ABSTRACT: Seismic Reflection Images of the Accretionary Wedge off Costa Rica
Thomas H. Shipley, Kirk McIntosh, Paul L. Stoffa, Eli A. Silver
The large-scale structure of modern accretionary wedges is known almost entirely from seismic reflection investigations using single or grids of two-dimensional profiles. We will report on the first three-dimensional seismic reflection data volume collected of a wedge. This data set covers a 9-km-wide × 22-km-long × 6-km-thick volume of the accretionary wedge just arcward of the Middle America Trench off Costa Rica. The three-dimensional processing has improved the imaging ability of the multichannel data, and the data volume allows mapping of structures from a few hundred meters to kilometers in size.
These data illustrate the relationships between the basement, the wedge shape, and overlying slope sedimentary deposits. Reflections from within the wedge define the gross structural features and tectonic processes active along this particular convergent margin. So far, the analysis shows that the subdued basement relief (horst and graben strutures seldom have relief of more than a few hundred meters off Costa Rica) does affect the larger scale through going structural features within the wedge. The distribution of mud volcanoes and amplitude anomalies associated with the large-scale wedge structures suggests that efficient fluid migration paths may extend from the top of the downgoing slab at the shelf edge out into the lower and middle slope region at a distance of 50-100 km. Offscr ping of the uppermost (about 45 m) sediment occurs within 4 km of the trench, creating a small pile of sediments near the trench lower slope. Underplating of parts of the 400-m-thick subducted sedimentary section begins at a very shallow structural level, 4-10 km arcward of the trench. Volumetrically, the most important accretionary process is underplating.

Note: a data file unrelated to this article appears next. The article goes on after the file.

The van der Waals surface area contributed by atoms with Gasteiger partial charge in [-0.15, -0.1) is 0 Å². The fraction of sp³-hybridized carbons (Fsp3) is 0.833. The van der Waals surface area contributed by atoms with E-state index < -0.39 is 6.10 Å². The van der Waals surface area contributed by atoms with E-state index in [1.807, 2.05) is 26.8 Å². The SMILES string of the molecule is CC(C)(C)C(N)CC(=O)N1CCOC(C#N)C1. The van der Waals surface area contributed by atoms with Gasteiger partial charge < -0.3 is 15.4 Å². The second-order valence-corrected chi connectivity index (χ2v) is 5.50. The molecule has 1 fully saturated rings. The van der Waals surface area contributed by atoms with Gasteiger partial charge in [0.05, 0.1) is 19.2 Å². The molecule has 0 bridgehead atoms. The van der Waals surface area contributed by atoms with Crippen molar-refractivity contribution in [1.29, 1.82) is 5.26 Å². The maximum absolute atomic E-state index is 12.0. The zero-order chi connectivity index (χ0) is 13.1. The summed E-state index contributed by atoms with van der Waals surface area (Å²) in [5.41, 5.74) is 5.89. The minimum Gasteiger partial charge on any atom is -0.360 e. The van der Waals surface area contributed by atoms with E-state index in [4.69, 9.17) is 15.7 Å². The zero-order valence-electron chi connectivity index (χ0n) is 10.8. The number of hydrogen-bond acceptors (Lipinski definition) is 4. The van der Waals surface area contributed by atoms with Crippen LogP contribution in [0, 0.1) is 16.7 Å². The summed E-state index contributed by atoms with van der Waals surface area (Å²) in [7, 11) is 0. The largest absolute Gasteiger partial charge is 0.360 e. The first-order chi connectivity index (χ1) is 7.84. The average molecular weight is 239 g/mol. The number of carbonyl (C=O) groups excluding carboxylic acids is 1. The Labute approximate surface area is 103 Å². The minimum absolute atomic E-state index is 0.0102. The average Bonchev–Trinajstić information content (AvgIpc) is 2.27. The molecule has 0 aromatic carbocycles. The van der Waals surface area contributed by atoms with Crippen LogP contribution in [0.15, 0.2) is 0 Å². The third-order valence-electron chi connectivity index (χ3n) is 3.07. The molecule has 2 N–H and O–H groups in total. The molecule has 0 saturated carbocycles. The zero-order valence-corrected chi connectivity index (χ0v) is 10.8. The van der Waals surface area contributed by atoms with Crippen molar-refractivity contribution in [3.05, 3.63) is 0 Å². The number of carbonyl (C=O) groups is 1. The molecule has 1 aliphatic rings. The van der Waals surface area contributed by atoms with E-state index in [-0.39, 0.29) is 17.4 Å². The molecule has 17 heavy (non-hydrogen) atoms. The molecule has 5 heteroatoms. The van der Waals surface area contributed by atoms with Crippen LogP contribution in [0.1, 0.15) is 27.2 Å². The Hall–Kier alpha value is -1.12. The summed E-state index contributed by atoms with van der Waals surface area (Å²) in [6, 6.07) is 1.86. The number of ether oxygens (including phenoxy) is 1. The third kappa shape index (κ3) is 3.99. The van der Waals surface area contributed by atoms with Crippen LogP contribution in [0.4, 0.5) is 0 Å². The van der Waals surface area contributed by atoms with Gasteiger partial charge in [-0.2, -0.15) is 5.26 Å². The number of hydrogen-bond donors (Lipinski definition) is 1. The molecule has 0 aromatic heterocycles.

AAPG Search and Discovery Article #91003©1990 AAPG Annual Convention, San Francisco, California, June 3-6, 1990